DAVE HARRIES – And presumably if you do that well, and you give people this useful content telling them how to do their pre-nuptial agreement or whatever it might be, then you are also almost subliminally doing the other stuff anyway. I mean you are saying to people how brilliant you are but you’re kind of doing it by example as it were.

TERESA HARRIS – Absolutely and I think that’s been the major change in things like websites. If you think about the average, well let’s say the average law firm, stick to our example. The average law firm website ten years ago was what I would term a brochure site. It said this is where our office is, these are the people, and it might have had a page this is how brilliant we are. Nowadays the best websites that you’ll look at in any sector but take the legal sector as an example, will have a lot more content about either what they can do for you, or just blogs and articles about topics that demonstrate their expertise. So, you mentioned content, content that demonstrates your expertise, whatever format that’s in, is going to be invaluable in the kind of market we operate in now where we are as much reliant on other people sharing that content as we are on us saying it in the first place.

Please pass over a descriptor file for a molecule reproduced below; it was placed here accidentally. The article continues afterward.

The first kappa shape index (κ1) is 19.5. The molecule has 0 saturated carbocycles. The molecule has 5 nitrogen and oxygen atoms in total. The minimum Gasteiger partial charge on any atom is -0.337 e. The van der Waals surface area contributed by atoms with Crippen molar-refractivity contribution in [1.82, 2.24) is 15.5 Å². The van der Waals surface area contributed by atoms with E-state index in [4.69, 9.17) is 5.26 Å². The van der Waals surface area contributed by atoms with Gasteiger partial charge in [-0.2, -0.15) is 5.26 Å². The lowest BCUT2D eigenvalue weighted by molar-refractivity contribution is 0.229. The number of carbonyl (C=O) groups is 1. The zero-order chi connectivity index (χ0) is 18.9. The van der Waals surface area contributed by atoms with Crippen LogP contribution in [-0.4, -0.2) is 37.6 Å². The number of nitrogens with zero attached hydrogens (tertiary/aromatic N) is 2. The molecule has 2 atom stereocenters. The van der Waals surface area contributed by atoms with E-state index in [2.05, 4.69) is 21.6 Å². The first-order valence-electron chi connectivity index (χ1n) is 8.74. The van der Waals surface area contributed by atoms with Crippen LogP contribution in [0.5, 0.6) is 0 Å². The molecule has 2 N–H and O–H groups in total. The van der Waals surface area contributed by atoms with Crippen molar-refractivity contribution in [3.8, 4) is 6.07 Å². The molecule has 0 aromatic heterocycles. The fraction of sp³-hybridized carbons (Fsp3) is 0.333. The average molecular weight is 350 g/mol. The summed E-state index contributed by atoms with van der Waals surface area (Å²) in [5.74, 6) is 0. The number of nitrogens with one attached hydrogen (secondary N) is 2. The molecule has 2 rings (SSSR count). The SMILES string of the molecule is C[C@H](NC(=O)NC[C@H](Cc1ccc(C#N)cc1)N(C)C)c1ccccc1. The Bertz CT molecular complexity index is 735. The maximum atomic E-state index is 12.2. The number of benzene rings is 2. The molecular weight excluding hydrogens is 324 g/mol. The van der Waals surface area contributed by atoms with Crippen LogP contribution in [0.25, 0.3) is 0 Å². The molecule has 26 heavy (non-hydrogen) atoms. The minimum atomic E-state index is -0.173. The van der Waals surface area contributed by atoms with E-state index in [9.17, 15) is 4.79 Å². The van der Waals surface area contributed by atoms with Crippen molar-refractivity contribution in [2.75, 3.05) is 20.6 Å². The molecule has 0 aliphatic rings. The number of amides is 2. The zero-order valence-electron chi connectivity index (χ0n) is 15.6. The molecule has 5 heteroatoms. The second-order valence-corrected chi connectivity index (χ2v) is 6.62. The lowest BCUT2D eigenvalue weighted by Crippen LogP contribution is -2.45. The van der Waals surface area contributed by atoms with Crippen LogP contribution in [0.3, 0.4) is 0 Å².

DAVE HARRIES – And presumably of course people are finding the content, they are not, you know it’s not like the old days where the advertisement was thrust at you via the television or the newspaper or whatever, people are going and finding this stuff so therefore it’s all the more important that it’s not selling to them, it’s got to be doing something rather subtler than that. And of course, we’re smarter aren’t we now? As consumers, we are much smarter so we can tell most of the time I suspect if we are being sold to.